There are a number of factors which effect a food’s flavor: taste, smell, color, temperature, texture, spiciness or hotness, appearance and psychological effects. Taste is sensed by the taste buds which are found on the upper surface of the tongue. Our sense of taste acts like a signal to our bodies to take in essential nutrients. Some studies have found that different tastes are markers for underlying nutritional qualities. For example, it is believed that breast milk has a umami taste and that babies crave both sweet and umami, which is reflective of their underlying need for nutrients.
In the western part of the world we are basically familiar with four basic tastes: sweet, sour, salty and bitter. In 1908 a Japanese scientist identified a fifth taste that is found in some foods: umami. To be a “taste” there must be taste receptors (buds) that are triggered by the particular chemical compounds that makes up the taste.
There is no English word for umami. It is a savory taste created primarily by glutamate – it is subtle and blends with the other tastes to round out flavors. Most people don’t recognize umami when they eat it, but it can be detected in ripe tomatoes, Parmesan cheese, cured ham, mushrooms and some meat and fish. MSG also produces umami taste. Tomato sauces and soy sauces add umami taste to foods.
One of the keys to creating great tasting food is to combine the five tastes to create a synergistic effect. When glutamates and isosinates are combined, they have a powerful multiplier effect, which enhances the umami-ness of the underlying food.
Umami can help explain the powerful spread of the tomato from South America. In a few hundred years, it radically transformed ancient cuisines (e.g. Italy and India). The local recipes were already very attractive before the tomato, but the addition of the tomato unleashed more of the umami qualities that were already present in minute quantities in the underlying substances.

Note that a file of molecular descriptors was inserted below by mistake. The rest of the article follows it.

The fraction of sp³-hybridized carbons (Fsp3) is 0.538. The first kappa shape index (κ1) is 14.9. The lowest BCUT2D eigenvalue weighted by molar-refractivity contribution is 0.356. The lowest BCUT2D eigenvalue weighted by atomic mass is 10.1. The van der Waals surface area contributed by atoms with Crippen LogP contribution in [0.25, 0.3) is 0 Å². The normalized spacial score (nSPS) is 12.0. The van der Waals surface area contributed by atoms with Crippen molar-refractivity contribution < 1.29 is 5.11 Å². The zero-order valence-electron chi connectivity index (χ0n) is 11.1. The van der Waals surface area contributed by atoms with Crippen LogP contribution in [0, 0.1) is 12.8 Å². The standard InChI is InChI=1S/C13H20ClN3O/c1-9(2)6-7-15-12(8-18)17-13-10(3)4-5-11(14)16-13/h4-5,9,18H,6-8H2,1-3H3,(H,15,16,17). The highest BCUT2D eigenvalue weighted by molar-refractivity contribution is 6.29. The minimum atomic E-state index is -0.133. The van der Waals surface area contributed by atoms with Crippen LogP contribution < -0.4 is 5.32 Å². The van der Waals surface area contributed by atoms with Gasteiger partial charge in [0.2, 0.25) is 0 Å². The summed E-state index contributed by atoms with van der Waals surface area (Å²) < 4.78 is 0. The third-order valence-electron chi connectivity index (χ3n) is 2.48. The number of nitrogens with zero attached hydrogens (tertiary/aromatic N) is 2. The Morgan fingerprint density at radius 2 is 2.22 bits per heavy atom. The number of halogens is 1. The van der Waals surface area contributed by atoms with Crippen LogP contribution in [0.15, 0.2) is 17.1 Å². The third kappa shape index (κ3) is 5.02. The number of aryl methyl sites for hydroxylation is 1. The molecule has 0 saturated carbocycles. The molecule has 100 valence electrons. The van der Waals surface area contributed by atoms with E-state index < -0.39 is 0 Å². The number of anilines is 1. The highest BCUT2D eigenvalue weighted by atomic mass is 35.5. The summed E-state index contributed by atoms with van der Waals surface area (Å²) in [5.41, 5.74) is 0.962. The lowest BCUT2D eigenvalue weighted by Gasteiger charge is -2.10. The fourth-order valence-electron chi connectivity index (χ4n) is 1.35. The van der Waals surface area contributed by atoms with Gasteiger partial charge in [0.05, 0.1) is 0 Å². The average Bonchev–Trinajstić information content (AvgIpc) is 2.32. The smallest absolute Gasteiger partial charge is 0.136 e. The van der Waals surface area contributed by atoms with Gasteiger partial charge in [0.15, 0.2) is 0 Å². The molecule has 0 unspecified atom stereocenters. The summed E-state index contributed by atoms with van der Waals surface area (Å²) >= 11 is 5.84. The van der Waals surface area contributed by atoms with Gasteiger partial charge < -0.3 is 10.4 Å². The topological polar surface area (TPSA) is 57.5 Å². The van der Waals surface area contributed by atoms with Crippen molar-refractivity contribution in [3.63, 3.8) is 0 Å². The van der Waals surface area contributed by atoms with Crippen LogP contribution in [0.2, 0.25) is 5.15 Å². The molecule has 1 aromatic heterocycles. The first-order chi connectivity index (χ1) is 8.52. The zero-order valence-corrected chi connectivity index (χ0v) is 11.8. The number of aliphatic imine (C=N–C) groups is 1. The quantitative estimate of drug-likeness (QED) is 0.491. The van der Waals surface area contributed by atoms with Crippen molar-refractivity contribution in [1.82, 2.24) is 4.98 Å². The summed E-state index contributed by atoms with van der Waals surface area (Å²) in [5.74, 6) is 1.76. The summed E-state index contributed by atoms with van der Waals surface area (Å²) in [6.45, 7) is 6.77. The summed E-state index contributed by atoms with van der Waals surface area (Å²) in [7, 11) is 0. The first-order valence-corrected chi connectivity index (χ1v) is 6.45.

The existence of umami explains certain preferences of great chefs: young peas over older ones, ripe tomatoes over fresh ones, and aged cheeses over un-aged ones. Same with aged hams, and dry-aged beef, and sun-dried tomatoes (even when fresh ones are available.) Your palate is selecting for the more powerfully concentrated glutamates (and drying is just one way of achieving that).
Spiciness or hotness is not a taste. Again, there is no specific taste bud receptors for spiciness. Instead, spiciness is detected by a combination of normal taste reception and triggering of the nerve that is normally responsible for detecting the thermal temperature of food. Ethanol and the chemical capsaisin are the chemicals typically responsible for triggering the particular nerve. As you would guess, capsaisin is common in chili peppers.
Researchers in France claimed that there is a sixth taste – fat. They claim to have discovered taste receptors in the tongue for fat. The scientific and culinary community has yet to accept their claim of the sixth taste. Obviously, fat changes the flavor and enjoyment quality of food, but to be a taste it actually has to trigger taste bud receptors on the tongue. If fat is not a “taste” then it changes the flavor of food by affecting the texture or some other aspect of flavor.
Many thanks to JD Hilburn suggesting this IFOD ten years ago!
Great ifod and so timely. Late in my reading it- but I teach this day one in my food science class! Next week. We start the semester talking about all sensory characteristics related to food and food choices. Taste is huge! Very big area of research right now for food and coming into recognition for nutrition research. A 2016 article in The New Republic by Maria Konnikova titled “Altered Tastes” does a nice job describing how influential and important taste sensation is, but more about the brain and perception of taste with interesting culinary experiments. Check it out.